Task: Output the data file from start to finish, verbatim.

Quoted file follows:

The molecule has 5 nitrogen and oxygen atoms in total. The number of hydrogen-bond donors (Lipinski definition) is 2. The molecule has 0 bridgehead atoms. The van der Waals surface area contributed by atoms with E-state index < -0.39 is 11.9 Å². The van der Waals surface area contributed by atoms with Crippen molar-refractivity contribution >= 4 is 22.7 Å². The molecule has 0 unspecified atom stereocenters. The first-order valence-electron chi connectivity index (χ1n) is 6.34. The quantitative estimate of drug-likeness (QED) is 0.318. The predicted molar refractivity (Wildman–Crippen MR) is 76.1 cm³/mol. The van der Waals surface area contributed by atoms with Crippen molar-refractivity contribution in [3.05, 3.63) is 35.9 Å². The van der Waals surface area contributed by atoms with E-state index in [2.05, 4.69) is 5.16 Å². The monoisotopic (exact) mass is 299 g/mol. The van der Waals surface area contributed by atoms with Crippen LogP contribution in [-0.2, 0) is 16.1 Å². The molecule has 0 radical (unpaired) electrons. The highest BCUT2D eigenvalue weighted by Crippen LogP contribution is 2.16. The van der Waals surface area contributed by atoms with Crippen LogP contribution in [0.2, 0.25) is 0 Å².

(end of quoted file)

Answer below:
The molecule has 5 nitrogen and oxygen atoms in total. The number of hydrogen-bond donors (Lipinski definition) is 2. The molecule has 0 bridgehead atoms. The van der Waals surface area contributed by atoms with E-state index < -0.39 is 11.9 Å². The van der Waals surface area contributed by atoms with Crippen molar-refractivity contribution >= 4 is 22.7 Å². The molecule has 0 unspecified atom stereocenters. The first-order valence-electron chi connectivity index (χ1n) is 6.34. The quantitative estimate of drug-likeness (QED) is 0.318. The predicted molar refractivity (Wildman–Crippen MR) is 76.1 cm³/mol. The van der Waals surface area contributed by atoms with Crippen molar-refractivity contribution in [3.05, 3.63) is 35.9 Å². The van der Waals surface area contributed by atoms with E-state index in [2.05, 4.69) is 5.16 Å². The monoisotopic (exact) mass is 299 g/mol. The van der Waals surface area contributed by atoms with Crippen LogP contribution in [-0.2, 0) is 16.1 Å². The molecule has 0 radical (unpaired) electrons. The highest BCUT2D eigenvalue weighted by Crippen LogP contribution is 2.16. The van der Waals surface area contributed by atoms with Crippen LogP contribution in [0.2, 0.25) is 0 Å².